10. When I was in the third grade, I was sitting on the bus when a girl from my class tapped me on the shoulder. I turned around and I was looking back at her and her friends uncomfortably when one of them blurted out, “Do you eat dog?” and began to laugh uncontrollably with his friends, looking back at me like they were not the ones that started the conversation. I did not quite understand what he was talking about until years later when I discovered that these random, confusing questions and odd stares with fingers pulling eye-lids back with a snarky grin meant something more than a few kids teasing me in the hallways. I grew up in a tiny, suburban town where there were a handful of people that looked like me and even less that looked like John Lewis. In a neighboring town, I had the privilege of attending a Black Lives Matter protest. Me and twenty other people stood outside for three hours doing our part to make some noise and make our voices known. It took maybe twenty minutes before people began making mean comments and gestures our way, but still we persisted and stood tall in the face of hatred. John Lewis was one of the leading Civil Rights activists of our country, leading by example as a non-violent protester himself. He stood strong and let his voice be heard, with a passion surpassing even his own death. John Lewis helped pave the way for this generation to be brave enough to stand up for what is right, learning from our past and push forward toward an equal, loving future for all people to walk free at night and not fear for our lives.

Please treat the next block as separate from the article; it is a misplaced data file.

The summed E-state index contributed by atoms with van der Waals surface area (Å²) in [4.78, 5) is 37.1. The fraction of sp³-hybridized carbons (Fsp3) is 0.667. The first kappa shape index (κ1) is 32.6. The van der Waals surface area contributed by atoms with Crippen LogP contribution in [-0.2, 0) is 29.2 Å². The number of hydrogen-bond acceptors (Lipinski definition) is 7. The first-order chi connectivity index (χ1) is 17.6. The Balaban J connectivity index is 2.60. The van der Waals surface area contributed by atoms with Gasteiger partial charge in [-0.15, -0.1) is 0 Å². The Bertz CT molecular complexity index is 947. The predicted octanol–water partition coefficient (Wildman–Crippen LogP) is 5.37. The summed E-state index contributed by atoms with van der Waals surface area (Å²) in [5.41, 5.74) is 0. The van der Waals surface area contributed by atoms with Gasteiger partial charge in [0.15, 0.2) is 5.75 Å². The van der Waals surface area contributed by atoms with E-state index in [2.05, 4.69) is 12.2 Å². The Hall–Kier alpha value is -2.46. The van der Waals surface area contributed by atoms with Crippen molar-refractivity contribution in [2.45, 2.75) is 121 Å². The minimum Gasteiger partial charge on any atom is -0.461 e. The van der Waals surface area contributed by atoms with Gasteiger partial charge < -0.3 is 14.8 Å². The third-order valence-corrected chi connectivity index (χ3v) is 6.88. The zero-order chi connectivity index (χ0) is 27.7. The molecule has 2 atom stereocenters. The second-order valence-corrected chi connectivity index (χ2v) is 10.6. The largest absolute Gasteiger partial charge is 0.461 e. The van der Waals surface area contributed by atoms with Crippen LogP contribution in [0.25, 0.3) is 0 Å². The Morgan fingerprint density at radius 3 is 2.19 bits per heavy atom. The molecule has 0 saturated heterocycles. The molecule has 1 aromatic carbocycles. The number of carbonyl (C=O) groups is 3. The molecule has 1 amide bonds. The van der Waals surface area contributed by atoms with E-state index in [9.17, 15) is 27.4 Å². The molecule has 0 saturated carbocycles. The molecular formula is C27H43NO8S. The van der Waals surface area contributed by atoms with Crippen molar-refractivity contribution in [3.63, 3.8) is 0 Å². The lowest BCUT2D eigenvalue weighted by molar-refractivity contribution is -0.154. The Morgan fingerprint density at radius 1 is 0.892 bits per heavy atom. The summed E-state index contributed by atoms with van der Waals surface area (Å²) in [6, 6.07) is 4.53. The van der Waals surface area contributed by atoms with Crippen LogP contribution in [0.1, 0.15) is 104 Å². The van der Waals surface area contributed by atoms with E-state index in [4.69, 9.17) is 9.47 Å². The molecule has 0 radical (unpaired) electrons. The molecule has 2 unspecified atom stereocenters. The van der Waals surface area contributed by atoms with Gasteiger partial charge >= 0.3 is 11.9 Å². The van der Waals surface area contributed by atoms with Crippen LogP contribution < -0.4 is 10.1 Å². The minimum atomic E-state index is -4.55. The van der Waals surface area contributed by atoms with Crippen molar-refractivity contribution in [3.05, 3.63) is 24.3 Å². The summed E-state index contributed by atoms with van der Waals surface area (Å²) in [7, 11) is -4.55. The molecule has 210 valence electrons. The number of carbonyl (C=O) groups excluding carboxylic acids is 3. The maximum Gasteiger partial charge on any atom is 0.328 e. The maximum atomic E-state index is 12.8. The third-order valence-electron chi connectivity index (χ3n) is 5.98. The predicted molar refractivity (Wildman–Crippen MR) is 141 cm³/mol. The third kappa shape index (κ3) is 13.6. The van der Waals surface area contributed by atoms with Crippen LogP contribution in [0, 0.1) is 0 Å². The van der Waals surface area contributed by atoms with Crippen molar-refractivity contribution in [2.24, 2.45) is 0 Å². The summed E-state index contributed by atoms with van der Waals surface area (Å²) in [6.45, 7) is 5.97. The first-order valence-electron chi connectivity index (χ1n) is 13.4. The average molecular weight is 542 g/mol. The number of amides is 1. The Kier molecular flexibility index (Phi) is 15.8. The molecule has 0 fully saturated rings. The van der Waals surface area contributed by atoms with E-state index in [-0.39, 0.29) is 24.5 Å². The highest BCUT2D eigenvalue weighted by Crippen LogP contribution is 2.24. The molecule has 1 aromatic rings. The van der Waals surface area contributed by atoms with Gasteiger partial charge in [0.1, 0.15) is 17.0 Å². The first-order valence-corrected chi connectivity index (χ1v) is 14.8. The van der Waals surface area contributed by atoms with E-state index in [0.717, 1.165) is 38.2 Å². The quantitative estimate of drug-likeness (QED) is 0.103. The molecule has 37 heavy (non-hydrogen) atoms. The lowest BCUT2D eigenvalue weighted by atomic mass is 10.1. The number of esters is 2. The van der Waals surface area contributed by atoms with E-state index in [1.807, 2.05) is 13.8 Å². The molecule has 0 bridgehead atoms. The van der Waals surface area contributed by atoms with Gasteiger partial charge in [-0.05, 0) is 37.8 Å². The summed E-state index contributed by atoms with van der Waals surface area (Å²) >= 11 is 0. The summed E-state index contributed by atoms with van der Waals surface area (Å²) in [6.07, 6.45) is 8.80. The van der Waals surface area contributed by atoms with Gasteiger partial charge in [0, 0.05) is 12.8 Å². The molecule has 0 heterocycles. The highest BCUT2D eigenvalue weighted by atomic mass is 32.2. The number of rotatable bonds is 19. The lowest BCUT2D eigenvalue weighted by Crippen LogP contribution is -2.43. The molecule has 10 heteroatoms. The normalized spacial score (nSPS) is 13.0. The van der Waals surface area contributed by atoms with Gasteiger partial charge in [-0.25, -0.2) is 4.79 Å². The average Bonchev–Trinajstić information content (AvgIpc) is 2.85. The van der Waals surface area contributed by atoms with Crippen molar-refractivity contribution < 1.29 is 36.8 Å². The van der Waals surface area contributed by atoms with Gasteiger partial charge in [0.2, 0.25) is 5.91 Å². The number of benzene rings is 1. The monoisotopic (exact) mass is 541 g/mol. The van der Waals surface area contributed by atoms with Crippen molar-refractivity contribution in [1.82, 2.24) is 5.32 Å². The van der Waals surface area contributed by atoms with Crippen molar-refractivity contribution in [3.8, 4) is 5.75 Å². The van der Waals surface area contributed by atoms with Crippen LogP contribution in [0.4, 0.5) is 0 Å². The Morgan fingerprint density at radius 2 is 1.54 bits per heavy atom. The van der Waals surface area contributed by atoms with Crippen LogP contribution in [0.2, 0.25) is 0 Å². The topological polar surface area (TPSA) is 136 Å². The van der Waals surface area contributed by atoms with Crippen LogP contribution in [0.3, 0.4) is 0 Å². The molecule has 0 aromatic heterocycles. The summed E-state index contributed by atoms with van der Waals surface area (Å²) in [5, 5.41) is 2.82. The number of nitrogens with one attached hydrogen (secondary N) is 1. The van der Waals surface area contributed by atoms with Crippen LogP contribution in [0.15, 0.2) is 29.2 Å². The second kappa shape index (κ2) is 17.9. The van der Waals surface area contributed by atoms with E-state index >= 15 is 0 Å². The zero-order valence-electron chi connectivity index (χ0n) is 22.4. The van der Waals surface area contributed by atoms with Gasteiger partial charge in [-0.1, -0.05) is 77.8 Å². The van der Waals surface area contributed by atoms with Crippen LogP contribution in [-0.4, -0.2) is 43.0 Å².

11. Prior to the article I had slight knowledge of John Lewis but was aware of who he was because of past history classes. Growing up in a era as I would describe as worse as the current John Lewis had to see oppression in what was nearly it’s peak of modern America. Being along side Dr. King he was fighting for equality from nearly the age of 15 on. Still seeing issues in today’s society John never will get to see the final product of an oppression free America and won’t experience what he fought for his whole life. Although times may have gotten better than the 1950’s we still find ourselves with problems that we shouldn’t have. The younger generation from millennial’s down is were the biggest change will be made as people from the older generations are stuck in their own ways. We need to make the change and all come together to show these issues are unnecessary and can be fixed. The message needs to be passed down from generations on rather the message of hate that some people would spread to their children during the past generations. Everybody needs to unite with similar views on human treatment rather than politics. Politics have 0 correlation to human rights and that can be a key issue for why some people argue over nothing. Once politics are disconnected from the equation of bettering ourselves I believe there will be a wider grasp across older generations included for a need to change. John Lewis ends his goodbye letter as I would call it with a powerful message that we need to take into our brains and act upon it. He says “When historians pick up their pens to write the story of the 21st century, let them say that it was your generation who laid down the heavy burdens of hate at last and that peace finally triumphed over violence, aggression and war.”. I find this direct message as extremely powerful because he has seen large movements such as the woman’s rights movement and the civil rights movement but realizes that they didn’t fully accomplish the goal. Encouraging the new generations that they can make a change that nobody else has been able to up to this point. I agree that together we can change this nation for the better.